Gift cards have become an increasingly integral part of many businesses reward schemes. Indeed, our most recent State of the Nation report revealed that the B2B gift card market has grown by more than 20 per cent year-on-year.
From an employee’s perspective, the personal touch offered by non-cash rewards such as gift cards often work better than an equivalent cash incentive. Not only are cash bonuses subject to tax – whereas gift cards with a value of up to £50 are tax-free – cash incentives are likely to become indistinguishable from the money already in an employee’s bank account once received and may be spent on everyday expenses such as utility bills or rent – hardly an ideal reward for hard-working, dedicated members of staff.
That said, it’s crucial for businesses to consider how they can make best use of gift cards as part of their employee reward programme in order to ensure that they can continue to meet the changing needs and aspirations of an increasingly diverse workforce.
But how to go about this?
Take advantage of gift cards’ versatility
It’s an exciting time in the B2B gift card industry, with more types of gift cards available than ever before – something that businesses should be looking to take full advantage of as a way to offer employees rewards that are truly personalised to their own tastes and interests.
For example, businesses could offer experience-led gift cards (e.g. a meal out at a favourite local restaurant, a night at the theatre or even a trip away), or multi-retailer gift cards (such as those offered by Love2Shop or One4All, which can be redeemed in thousands of outlets across the country).
Digital gifting products (such as gift codes which can be redeemed online) are also proving increasingly popular due to being able to be purchased, delivered and spent almost instantly, offering previously-unparalled levels of convenience. Indeed, our research into the gift card market earlier this year revealed a significant spike in the use of digital gift cards, which saw the highest growth in the second half of 2018 compared with paper and physical cards.
The “instant gratification” factor of digital gift cards also benefits employers, with those that offer digital gift cards more able to reward exceptional behaviours promptly. After all, employees are far more likely to associate a reward with the positive action they took to earn it – and subsequently repeat this behaviour – if the reward is delivered shortly after they initially earned it.
Gift cards strike a fantastic balance between personalisation and utility – offering employees choice about exactly where, when and how they spend their reward, while simultaneously making staff feel like their boss has truly thought about how best to reward them personally for a job well done.
Businesses can take full advantage of the personalisation benefits gift cards offer by taking the time to find out exactly what individual members of staff might most like from their reward ahead of time. For example, a member of staff may be known around the office for their love of musicals, and may appreciate a gift voucher offering them a night out at the theatre. Alternately an employee may have just moved to the company from another town, and may like a gift card to their favourite department store to make purchases for their new home.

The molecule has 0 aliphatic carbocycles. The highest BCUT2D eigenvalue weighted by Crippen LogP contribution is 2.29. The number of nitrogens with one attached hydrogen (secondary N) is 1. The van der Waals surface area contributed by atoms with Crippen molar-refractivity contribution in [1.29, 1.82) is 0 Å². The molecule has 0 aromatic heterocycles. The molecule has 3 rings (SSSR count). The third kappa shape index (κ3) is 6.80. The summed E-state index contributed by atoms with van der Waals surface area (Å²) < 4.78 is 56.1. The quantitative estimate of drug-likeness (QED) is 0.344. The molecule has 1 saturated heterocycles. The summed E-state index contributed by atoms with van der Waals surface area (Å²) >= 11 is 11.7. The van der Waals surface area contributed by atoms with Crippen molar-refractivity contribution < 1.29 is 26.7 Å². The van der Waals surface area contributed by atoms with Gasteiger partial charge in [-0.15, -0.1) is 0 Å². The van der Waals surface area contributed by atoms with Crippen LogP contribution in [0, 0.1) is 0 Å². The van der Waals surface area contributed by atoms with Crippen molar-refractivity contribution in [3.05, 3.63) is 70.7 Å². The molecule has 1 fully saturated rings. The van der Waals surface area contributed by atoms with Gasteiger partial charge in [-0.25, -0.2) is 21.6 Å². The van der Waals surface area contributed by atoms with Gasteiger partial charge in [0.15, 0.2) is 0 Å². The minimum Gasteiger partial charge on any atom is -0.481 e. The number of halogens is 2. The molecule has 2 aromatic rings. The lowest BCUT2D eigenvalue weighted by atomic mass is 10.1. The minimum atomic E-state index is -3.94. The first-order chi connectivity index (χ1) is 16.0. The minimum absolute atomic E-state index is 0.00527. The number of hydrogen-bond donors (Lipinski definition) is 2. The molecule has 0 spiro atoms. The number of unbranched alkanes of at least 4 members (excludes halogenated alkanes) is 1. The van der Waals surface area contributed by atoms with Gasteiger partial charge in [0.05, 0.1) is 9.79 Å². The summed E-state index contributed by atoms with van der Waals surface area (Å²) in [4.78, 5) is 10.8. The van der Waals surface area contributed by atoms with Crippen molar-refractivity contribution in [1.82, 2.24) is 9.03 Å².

Think beyond the reward itself
To ensure employee and employer both gain the maximum benefit from a gift card scheme, businesses should think about the entire reward journey, looking from the initial gift card delivery, right the way through to the weeks and months after it has been spent.
This post-reward recognition can generate a great deal of goodwill from staff, promote the business externally as an employer of choice and, ultimately, extend the business “value” of gift card schemes far beyond the initial delivery.
Take a consultative approach
A business could offer the most generous gift card scheme in the world but, if the rewards offered are not the right fit for staff, neither employee nor employer are going to see any great benefit. To this end, businesses should consider asking the people being rewarded – in this context their staff – what they actually want.
For example, businesses could create a staff working group to help form the gift card scheme – actually asking employees how they would like the reward scheme to look right from the outset and taking action accordingly.
Overall, gift cards hold tremendous potential to transform businesses’ reward offering, but it’s critically important to ensure that they’re being used in the right way if this potential is to be realised. The B2B gift card market is going from strength to strength and – particularly considering their popularity among the younger workforce – the right gift card offering can play a crucial role in businesses’ reward schemes, in turn taking a huge step towards engaging and retaining top talent in an ever-more competitive marketplace.